Tinkering with the plant’s engine

Wageningen Climate Solutions

Photography: Shutterstock

BY Marion de Boo - September 2019

If we want to find a solution in plants for the issues of food security, sustainable energy sources and fewer CO2 emissions, we need to look under the hood. Wageningen researchers are trying to improve photosynthesis so as to cultivate more efficient crops.

After years of drought and scorching heat, suddenly there is a deluge in the desert. Plants shoot up apparently out of nowhere, swiftly flowering and dispersing their seed. “Many desert plants are able to develop so quickly thanks to their incredibly efficient photosynthesis,” says plant scientist and biochemist Dr René Klein Lankhorst of Wageningen University & Research (WUR). “We can learn a lot from them in agriculture.”

Sunlight is important in letting plants produce nutrients and energy. Photo: Shutterstock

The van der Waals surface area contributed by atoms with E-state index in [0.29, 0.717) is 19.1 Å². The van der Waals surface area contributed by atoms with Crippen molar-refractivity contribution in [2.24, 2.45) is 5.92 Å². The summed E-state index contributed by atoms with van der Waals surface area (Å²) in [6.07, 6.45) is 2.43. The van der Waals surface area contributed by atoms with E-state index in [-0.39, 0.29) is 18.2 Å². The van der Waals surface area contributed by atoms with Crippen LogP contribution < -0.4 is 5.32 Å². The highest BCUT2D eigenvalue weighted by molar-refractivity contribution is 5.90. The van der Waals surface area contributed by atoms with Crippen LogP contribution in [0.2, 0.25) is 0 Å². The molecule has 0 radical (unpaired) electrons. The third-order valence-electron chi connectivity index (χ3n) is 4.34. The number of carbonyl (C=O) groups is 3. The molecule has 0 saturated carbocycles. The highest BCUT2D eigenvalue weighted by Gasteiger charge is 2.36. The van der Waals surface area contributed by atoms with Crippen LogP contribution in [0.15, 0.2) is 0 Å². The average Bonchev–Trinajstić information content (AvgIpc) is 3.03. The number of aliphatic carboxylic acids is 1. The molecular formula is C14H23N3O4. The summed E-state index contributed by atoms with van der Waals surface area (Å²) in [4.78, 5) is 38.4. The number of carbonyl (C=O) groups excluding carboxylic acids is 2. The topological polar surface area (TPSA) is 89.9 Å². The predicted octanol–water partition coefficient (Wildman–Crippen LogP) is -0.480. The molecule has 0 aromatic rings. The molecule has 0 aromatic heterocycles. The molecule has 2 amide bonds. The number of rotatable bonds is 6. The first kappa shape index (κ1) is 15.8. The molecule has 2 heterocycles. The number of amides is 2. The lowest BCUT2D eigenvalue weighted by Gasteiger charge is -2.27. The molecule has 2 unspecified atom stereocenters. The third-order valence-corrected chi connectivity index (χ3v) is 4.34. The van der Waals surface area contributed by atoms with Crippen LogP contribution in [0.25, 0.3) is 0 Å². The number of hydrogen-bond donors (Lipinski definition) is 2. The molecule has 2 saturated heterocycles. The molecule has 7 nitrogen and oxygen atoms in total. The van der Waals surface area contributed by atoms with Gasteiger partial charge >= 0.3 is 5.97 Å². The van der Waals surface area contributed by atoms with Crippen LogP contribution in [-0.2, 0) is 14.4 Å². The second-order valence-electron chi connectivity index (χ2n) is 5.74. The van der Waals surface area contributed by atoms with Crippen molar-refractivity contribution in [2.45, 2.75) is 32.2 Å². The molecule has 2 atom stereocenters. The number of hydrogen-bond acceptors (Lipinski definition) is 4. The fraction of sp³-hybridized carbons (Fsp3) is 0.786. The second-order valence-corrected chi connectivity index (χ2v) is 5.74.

Photosynthesis is the green engine in agriculture and the basis for the food chain. Chloroplasts in green plants capture sunlight and use its energy to convert water and carbon dioxide (CO2) in the atmosphere into sugars, which the plant uses to grow and flower. Oxygen is released as a waste product.


If photosynthesis goes twice as fast, plant yields will double

But this process is not very efficient. Agricultural crops use only 0.5 to 1 per cent of the sunlight that falls on them. Louise Fresco, President of WUR’s Executive Board, even calls improving photosynthesis the holy grail of agriculture. “If photosynthesis were to go twice as fast, the yield from green plants would double,” explains Klein Lankhorst. And the larger the plant, the more CO2 it absorbs. That evokes pictures of fields full of fast-growing crops slurping up CO2.